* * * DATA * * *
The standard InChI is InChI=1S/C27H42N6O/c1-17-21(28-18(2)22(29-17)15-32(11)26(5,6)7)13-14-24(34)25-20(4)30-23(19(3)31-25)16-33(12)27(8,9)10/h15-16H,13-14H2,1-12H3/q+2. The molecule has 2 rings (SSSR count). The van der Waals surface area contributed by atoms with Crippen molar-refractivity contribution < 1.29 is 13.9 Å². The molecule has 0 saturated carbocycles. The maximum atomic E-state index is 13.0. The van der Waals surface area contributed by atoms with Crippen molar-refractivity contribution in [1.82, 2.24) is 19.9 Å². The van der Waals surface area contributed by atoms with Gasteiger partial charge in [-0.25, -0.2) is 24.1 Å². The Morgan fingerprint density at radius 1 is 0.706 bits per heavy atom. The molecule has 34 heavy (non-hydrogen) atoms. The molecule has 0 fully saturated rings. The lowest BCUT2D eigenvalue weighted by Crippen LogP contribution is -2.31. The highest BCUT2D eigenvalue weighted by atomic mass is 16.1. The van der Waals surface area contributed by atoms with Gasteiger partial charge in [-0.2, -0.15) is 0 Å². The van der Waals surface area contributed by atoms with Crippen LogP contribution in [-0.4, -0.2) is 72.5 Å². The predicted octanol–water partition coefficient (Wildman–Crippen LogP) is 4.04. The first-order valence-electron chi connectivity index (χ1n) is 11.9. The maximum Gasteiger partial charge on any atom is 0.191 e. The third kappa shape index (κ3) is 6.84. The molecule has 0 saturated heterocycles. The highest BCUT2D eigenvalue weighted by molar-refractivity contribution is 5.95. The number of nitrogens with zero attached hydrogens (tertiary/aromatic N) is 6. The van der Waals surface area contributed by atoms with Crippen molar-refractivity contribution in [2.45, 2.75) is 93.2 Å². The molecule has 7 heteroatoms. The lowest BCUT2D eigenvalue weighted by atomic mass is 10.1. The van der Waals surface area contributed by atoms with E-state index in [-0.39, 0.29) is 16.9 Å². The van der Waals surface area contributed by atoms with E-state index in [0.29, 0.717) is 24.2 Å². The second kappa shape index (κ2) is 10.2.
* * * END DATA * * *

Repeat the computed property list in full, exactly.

The standard InChI is InChI=1S/C27H42N6O/c1-17-21(28-18(2)22(29-17)15-32(11)26(5,6)7)13-14-24(34)25-20(4)30-23(19(3)31-25)16-33(12)27(8,9)10/h15-16H,13-14H2,1-12H3/q+2. The molecule has 2 rings (SSSR count). The van der Waals surface area contributed by atoms with Crippen molar-refractivity contribution < 1.29 is 13.9 Å². The molecule has 0 saturated carbocycles. The maximum atomic E-state index is 13.0. The van der Waals surface area contributed by atoms with Crippen molar-refractivity contribution in [1.82, 2.24) is 19.9 Å². The van der Waals surface area contributed by atoms with Gasteiger partial charge in [-0.25, -0.2) is 24.1 Å². The Morgan fingerprint density at radius 1 is 0.706 bits per heavy atom. The molecule has 34 heavy (non-hydrogen) atoms. The molecule has 0 fully saturated rings. The lowest BCUT2D eigenvalue weighted by Crippen LogP contribution is -2.31. The highest BCUT2D eigenvalue weighted by atomic mass is 16.1. The van der Waals surface area contributed by atoms with Gasteiger partial charge in [-0.2, -0.15) is 0 Å². The van der Waals surface area contributed by atoms with Crippen LogP contribution in [-0.4, -0.2) is 72.5 Å². The predicted octanol–water partition coefficient (Wildman–Crippen LogP) is 4.04. The first-order valence-electron chi connectivity index (χ1n) is 11.9. The maximum Gasteiger partial charge on any atom is 0.191 e. The third kappa shape index (κ3) is 6.84. The molecule has 0 saturated heterocycles. The highest BCUT2D eigenvalue weighted by molar-refractivity contribution is 5.95. The number of nitrogens with zero attached hydrogens (tertiary/aromatic N) is 6. The van der Waals surface area contributed by atoms with Crippen molar-refractivity contribution in [2.45, 2.75) is 93.2 Å². The molecule has 7 heteroatoms. The lowest BCUT2D eigenvalue weighted by atomic mass is 10.1. The van der Waals surface area contributed by atoms with E-state index in [-0.39, 0.29) is 16.9 Å². The van der Waals surface area contributed by atoms with E-state index in [0.29, 0.717) is 24.2 Å². The second kappa shape index (κ2) is 10.2.